It was hard to find water in Toledo, Ohio, this weekend.
The source of northern Ohio’s water the scarcity comes from further north: the green slick covering Lake Erie. It may look no more pernicious than a wheat-grass smoothie, but this bloom of green-blue algae, or cyanobacteria, is toxic enough that it can damage humans livers and other organs (pdf, p.9) and sometimes kill pets. Since some half-a million people in Toldeo and elsewhere in northwest Ohio get their drinking water from Lake Erie, the state government declared the water unsafe to drink (or bathe in and cook with, for that matter).
Lake Erie is notorious for its algal blooms. But it’s hardly the only body of water in the US that sees these ecological catastrophes in the summer of 2013 alone:
For instance, Oregon had to commute its Midsummer Triathalon down to a biathalon in Aug. 2013 due to toxic slime clogging Blue Lake. Kentucky reported its first toxic algae problems in the state’s history only in 2013, after visitors to four lakes complained of rashes and stomach pain; the blooms are back again this year. In Florida, toxic algae in Indian River Lagoon killed more than 120 manatees in 2013, say some scientists.
Why is this happening? It’s not that algae are fundamentally bad. In fact, they’re a crucial part of the aquatic food chain. But when you dose algae with phosphorous and nitrogen—which comes from fertilizer and animal feed, as well as human and animal waste—they grow like crazy. At the same time, industrial waste pumped into US waterways has helped kill off the fish that eat the algae. Worse, these blooms strip oxygen from the water, making it harder and harder for the surviving fish to breathe.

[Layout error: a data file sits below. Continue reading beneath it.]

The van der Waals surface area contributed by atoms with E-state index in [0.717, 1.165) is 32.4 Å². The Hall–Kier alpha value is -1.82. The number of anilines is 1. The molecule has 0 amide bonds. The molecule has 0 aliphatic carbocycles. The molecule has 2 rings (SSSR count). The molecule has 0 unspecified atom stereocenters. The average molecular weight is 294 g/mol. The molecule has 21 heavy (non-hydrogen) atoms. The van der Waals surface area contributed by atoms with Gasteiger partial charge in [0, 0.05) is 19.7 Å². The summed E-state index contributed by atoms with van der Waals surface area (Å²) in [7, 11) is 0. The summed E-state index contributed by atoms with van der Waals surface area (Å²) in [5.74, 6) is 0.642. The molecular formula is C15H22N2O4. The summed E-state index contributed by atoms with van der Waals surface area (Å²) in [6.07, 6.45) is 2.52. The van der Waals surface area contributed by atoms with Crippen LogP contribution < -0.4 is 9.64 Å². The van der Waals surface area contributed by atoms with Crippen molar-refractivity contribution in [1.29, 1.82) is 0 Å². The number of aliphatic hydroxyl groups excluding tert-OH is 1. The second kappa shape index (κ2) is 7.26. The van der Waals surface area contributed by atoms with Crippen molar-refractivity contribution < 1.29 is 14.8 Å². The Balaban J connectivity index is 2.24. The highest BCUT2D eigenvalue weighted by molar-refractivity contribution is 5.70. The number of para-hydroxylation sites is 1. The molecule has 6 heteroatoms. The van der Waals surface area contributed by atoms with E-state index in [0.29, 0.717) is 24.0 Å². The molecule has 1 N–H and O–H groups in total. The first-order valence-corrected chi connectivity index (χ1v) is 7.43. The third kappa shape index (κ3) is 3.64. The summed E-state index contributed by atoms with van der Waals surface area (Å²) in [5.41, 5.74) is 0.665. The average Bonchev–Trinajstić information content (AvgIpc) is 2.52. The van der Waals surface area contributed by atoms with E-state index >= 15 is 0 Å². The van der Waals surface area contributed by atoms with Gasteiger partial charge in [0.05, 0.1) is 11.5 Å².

In addition to threatening human health, the blooms can destroy whole ecosystems. Take for example Indian River Lagoon, one of the most diverse ecosystems in the US. Not only do local officials drain polluted waters of Lake Okeechobbee into Indian River, but more than 300,000 septic tanks pump human waste into the lagoon—like injecting algae with steroids (here’s a good slideshow of the result). As the bloom blanketed the lagoon’s surface, it blocked sunlight from penetrating the water below, killing nearly 50,000 acres (80 square miles) of sea grass—about the same size as Cleveland—that needs light to photosynthesize. Manatees usually eat around 40 or 50 pounds of sea grass a day. So when the sea grass died off, toxic algae was the only major food option. With so many animals dying, some scientists worry whether it will ever return to full health—grim tidings given that Indian River Lagoon supports a $3.7-billion economy, as well as 15,000 jobs.
The US government recently passed a bill to invest $20.5 million annually in algae bloom research. Getting people, hog farms and soybean farmers to put their waste and agricultural gunk somewhere else, however, will cost a good deal more.